The advent of the Lunar New Year not only signifies a chance to leave past troubles behind and make a fresh start, it also represents a time of excess – an excess of caloric indulgence in the form of buttery kueh lapis, smoky bak kwa and more; an excess of expenditure on account of all those hong baos and shopping sprees; an excess of prying questions and unsolicited advice from overly inquisitive relatives; and, unfortunately, an excess of waste dumped in the landfill at the end of the 15-day of festivities.
The statistics on waste are staggering. Every year, tens of thousands of trees are cut down to churn out the millions of red packets that are exchanged and then quickly discarded once the cash inside has been retrieved, while literal tons of leftovers are thrown away each day (food waste increases by almost 20 per cent over the CNY period), and heaps of cast-off clothes are chucked out after the annual spring clean.
It begs the question: What can we do differently to fête the Lunar New Year in a more eco-friendly manner? Here are a few tips and tricks to help you get serious about sustainability in the Year of the Ox and beyond, because green is the new red.
The tradition of giving and receiving hong baos is an integral part of the CNY celebrations – especially so for the young and the single – but what’s to be done with the empty or extra envelopes you have lying around?
A simple way to help save the trees would be to keep the hong baos you’ve amassed for reuse during the next festive season, or at the next wedding or birthday party you’ll be attending. Alternatively, you could get creative and upcycle the envelopes into DIY decorations, handmade cards, and the like.
Check out these crafty ideas for some inspiration.
Consider gifting your loved ones a digital red packet instead of a physical one. Most of the major banks here have already rolled out e-hongbao services, which allow you to send money via a PayNow transfer or a scannable QR code. Depending on which bank you’re with, there are different designs to choose from, and you can even customise the greetings and graphics that appear on the e-hongbao.
If you can’t do without the real thing, however, you could still go for hong baos that have slot-in rather than glue-down flaps (for greater ease of reuse), non-zodiac-themed red packet designs (so you can give them away every year versus every 12 years), or those made from biodegradable materials and FSC-certified paper stock.
Another eco-friendly option would be to drop off your stash of hong baos at one of the many recycling bins dotted across the island, such as at the Takashimaya Level 1 Atrium, the Orchard Central Uniqlo store and the Outfyt boutique along Haji Lane, as well as at all OCBC, DBS and POSB outlets, and all REFASH, IUIGA and CRU locations. The hong baos collected will be recycled into paper products such as cardboard boxes and toilet roll.
Check out the list of recycling bin sites here.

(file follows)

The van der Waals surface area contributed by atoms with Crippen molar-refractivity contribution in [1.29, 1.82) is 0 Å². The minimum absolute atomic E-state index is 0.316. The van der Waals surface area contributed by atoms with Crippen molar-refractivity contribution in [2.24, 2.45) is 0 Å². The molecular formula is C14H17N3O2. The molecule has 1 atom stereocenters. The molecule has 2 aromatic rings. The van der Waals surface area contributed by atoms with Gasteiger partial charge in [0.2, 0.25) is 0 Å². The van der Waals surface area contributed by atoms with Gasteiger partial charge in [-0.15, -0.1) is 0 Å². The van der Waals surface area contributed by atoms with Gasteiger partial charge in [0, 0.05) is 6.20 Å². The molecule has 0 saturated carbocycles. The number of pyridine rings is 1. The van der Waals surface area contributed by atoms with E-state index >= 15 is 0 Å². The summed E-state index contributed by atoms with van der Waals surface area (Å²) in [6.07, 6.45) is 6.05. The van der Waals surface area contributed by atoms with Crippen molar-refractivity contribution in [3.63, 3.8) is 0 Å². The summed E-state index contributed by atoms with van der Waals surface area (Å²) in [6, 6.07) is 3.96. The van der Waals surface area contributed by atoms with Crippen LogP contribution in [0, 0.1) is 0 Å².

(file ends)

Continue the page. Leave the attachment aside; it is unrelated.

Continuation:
Symbolising new beginnings and fresh hopes, it’s customary to deck yourself out in brand-new clothes when you go out to bai nian. But while this practice may be conducive to your self-esteem, it comes at a high cost to the planet.
Fashion – and in particular, fast fashion – is a huge contributor to environmental pollution. The industry racks up more greenhouse gas emissions than all international shipping and flights combined, while three-fifths of all clothing ends up in landfills and incinerators within a year of being produced, and half a million tonnes of microfibres (equivalent to 50 billion plastic bottles) are released into the ocean per annum because of the washing of clothes. Singapore alone generates roughly 168 tonnes of textile and leather waste each year.
That’s not to say you have to abandon centuries of tradition, but you’d do well to keep sustainability in mind as you approach your annual wardrobe update.
Do a swap
Break out of that buy-and-throw-away mindset and try a round of clothes swapping instead. The concept is simple: gather up the items in your closet that no longer “spark joy”, bring them to a swap shop for appraisal, use the points or credits you’ve accrued to shop from the range of pre-owned pieces on offer, and voilà, you’re sorted for CNY. What’s more, by trading in just one t-shirt in lieu of buying it new, you could save 2,700 litres of water and reduce its carbon footprint by 82 per cent!
The word “secondhand” may carry a negative connotation, but there’s actually a vast trove of hidden fashion treasures just waiting to be discovered in pre-loved stores and sites like Style Tribute, Vestiaire Collective, A Vintage Tale, Refash and New2U, where you can find everything from covetable luxury goods to retro threads to high street apparel.
It’s the stuff of dreams for fashion aficionados – a wardrobe overflowing with thousands of chic outfits and trendy accessories, right at your fingertips. Well, it’s a dream that could turn into reality with rental platforms such as Style Theory, MADThread, Rentadella, Style Lease and Covetella, where you can “shop” to your heart’s content without busting your budget or destroying the environment. It’s a win-win!